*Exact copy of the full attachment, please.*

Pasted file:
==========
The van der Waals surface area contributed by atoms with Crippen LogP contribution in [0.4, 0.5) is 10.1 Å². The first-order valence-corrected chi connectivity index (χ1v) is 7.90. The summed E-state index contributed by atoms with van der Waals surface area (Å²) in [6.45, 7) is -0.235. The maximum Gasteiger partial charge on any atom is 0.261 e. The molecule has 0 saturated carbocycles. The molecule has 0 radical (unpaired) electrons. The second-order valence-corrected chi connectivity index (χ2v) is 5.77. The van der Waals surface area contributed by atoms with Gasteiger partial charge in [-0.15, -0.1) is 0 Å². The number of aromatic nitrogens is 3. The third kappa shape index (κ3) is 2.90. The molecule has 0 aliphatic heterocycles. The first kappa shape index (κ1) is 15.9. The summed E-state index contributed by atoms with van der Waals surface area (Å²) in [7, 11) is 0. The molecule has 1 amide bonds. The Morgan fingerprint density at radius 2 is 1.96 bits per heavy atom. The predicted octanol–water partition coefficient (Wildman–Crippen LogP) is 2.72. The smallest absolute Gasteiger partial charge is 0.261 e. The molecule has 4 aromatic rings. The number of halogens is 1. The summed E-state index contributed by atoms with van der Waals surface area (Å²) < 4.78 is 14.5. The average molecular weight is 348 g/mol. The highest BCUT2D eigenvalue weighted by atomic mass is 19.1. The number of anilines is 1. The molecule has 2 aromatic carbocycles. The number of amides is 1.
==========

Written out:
The van der Waals surface area contributed by atoms with Crippen LogP contribution in [0.4, 0.5) is 10.1 Å². The first-order valence-corrected chi connectivity index (χ1v) is 7.90. The summed E-state index contributed by atoms with van der Waals surface area (Å²) in [6.45, 7) is -0.235. The maximum Gasteiger partial charge on any atom is 0.261 e. The molecule has 0 saturated carbocycles. The molecule has 0 radical (unpaired) electrons. The second-order valence-corrected chi connectivity index (χ2v) is 5.77. The van der Waals surface area contributed by atoms with Gasteiger partial charge in [-0.15, -0.1) is 0 Å². The number of aromatic nitrogens is 3. The third kappa shape index (κ3) is 2.90. The molecule has 0 aliphatic heterocycles. The first kappa shape index (κ1) is 15.9. The summed E-state index contributed by atoms with van der Waals surface area (Å²) in [7, 11) is 0. The molecule has 1 amide bonds. The Morgan fingerprint density at radius 2 is 1.96 bits per heavy atom. The predicted octanol–water partition coefficient (Wildman–Crippen LogP) is 2.72. The smallest absolute Gasteiger partial charge is 0.261 e. The molecule has 4 aromatic rings. The number of halogens is 1. The summed E-state index contributed by atoms with van der Waals surface area (Å²) < 4.78 is 14.5. The average molecular weight is 348 g/mol. The highest BCUT2D eigenvalue weighted by atomic mass is 19.1. The number of anilines is 1. The molecule has 2 aromatic carbocycles. The number of amides is 1.